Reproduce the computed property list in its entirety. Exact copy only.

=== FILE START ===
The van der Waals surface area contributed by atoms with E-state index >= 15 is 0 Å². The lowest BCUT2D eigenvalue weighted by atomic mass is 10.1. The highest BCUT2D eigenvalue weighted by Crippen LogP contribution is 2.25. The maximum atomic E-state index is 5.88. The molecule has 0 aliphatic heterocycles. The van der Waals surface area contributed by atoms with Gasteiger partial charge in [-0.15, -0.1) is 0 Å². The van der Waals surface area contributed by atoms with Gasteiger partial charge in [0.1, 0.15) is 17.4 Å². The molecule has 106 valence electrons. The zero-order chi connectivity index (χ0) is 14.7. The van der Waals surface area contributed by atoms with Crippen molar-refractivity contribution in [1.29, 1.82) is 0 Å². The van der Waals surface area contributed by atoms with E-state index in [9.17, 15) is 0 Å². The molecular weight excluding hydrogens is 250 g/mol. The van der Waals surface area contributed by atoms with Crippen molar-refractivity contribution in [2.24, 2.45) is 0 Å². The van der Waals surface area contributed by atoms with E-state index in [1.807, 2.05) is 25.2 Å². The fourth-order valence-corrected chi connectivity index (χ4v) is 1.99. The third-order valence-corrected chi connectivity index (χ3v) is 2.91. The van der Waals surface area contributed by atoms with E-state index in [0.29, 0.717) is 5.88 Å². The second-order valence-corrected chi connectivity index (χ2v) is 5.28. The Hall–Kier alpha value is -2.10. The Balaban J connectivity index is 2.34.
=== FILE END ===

The van der Waals surface area contributed by atoms with E-state index >= 15 is 0 Å². The lowest BCUT2D eigenvalue weighted by atomic mass is 10.1. The highest BCUT2D eigenvalue weighted by Crippen LogP contribution is 2.25. The maximum atomic E-state index is 5.88. The molecule has 0 aliphatic heterocycles. The van der Waals surface area contributed by atoms with Gasteiger partial charge in [-0.15, -0.1) is 0 Å². The van der Waals surface area contributed by atoms with Gasteiger partial charge in [0.1, 0.15) is 17.4 Å². The molecule has 106 valence electrons. The zero-order chi connectivity index (χ0) is 14.7. The van der Waals surface area contributed by atoms with Crippen molar-refractivity contribution in [1.29, 1.82) is 0 Å². The van der Waals surface area contributed by atoms with E-state index in [9.17, 15) is 0 Å². The molecular weight excluding hydrogens is 250 g/mol. The van der Waals surface area contributed by atoms with Crippen molar-refractivity contribution in [2.24, 2.45) is 0 Å². The van der Waals surface area contributed by atoms with E-state index in [1.807, 2.05) is 25.2 Å². The fourth-order valence-corrected chi connectivity index (χ4v) is 1.99. The third-order valence-corrected chi connectivity index (χ3v) is 2.91. The van der Waals surface area contributed by atoms with E-state index in [0.29, 0.717) is 5.88 Å². The second-order valence-corrected chi connectivity index (χ2v) is 5.28. The Hall–Kier alpha value is -2.10. The Balaban J connectivity index is 2.34.